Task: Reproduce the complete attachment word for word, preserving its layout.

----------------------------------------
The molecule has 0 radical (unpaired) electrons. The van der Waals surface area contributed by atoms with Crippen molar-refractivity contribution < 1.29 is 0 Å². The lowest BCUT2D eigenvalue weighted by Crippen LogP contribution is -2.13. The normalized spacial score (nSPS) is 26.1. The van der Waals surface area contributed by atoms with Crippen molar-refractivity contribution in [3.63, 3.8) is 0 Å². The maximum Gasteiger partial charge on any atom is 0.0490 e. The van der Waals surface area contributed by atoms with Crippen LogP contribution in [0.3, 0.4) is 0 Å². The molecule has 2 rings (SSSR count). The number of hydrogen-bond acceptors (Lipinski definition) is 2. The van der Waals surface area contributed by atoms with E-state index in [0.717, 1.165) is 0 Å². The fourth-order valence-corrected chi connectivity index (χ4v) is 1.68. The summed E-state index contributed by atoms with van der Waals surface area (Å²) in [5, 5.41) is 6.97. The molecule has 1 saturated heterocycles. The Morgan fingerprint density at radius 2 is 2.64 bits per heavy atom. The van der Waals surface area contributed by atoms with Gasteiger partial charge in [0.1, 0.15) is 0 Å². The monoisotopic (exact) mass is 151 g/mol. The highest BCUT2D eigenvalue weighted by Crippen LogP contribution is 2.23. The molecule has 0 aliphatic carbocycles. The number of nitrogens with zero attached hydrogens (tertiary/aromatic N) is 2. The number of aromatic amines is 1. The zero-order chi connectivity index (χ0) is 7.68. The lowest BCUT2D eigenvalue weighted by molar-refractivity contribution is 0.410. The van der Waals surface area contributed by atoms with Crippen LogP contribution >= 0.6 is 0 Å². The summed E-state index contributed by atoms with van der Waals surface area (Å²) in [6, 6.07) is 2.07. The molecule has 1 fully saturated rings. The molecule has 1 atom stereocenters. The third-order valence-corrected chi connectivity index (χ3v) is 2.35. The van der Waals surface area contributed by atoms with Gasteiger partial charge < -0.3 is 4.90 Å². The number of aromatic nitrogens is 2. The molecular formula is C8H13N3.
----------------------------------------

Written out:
The molecule has 0 radical (unpaired) electrons. The van der Waals surface area contributed by atoms with Crippen molar-refractivity contribution < 1.29 is 0 Å². The lowest BCUT2D eigenvalue weighted by Crippen LogP contribution is -2.13. The normalized spacial score (nSPS) is 26.1. The van der Waals surface area contributed by atoms with Crippen molar-refractivity contribution in [3.63, 3.8) is 0 Å². The maximum Gasteiger partial charge on any atom is 0.0490 e. The van der Waals surface area contributed by atoms with Crippen LogP contribution in [0.3, 0.4) is 0 Å². The molecule has 2 rings (SSSR count). The number of hydrogen-bond acceptors (Lipinski definition) is 2. The van der Waals surface area contributed by atoms with E-state index in [0.717, 1.165) is 0 Å². The fourth-order valence-corrected chi connectivity index (χ4v) is 1.68. The summed E-state index contributed by atoms with van der Waals surface area (Å²) in [5, 5.41) is 6.97. The molecule has 1 saturated heterocycles. The Morgan fingerprint density at radius 2 is 2.64 bits per heavy atom. The van der Waals surface area contributed by atoms with Gasteiger partial charge in [0.1, 0.15) is 0 Å². The monoisotopic (exact) mass is 151 g/mol. The highest BCUT2D eigenvalue weighted by Crippen LogP contribution is 2.23. The molecule has 0 aliphatic carbocycles. The number of nitrogens with zero attached hydrogens (tertiary/aromatic N) is 2. The number of aromatic amines is 1. The zero-order chi connectivity index (χ0) is 7.68. The lowest BCUT2D eigenvalue weighted by molar-refractivity contribution is 0.410. The van der Waals surface area contributed by atoms with Crippen LogP contribution >= 0.6 is 0 Å². The summed E-state index contributed by atoms with van der Waals surface area (Å²) in [6, 6.07) is 2.07. The molecule has 1 fully saturated rings. The molecule has 1 atom stereocenters. The third-order valence-corrected chi connectivity index (χ3v) is 2.35. The van der Waals surface area contributed by atoms with Gasteiger partial charge < -0.3 is 4.90 Å². The number of aromatic nitrogens is 2. The molecular formula is C8H13N3.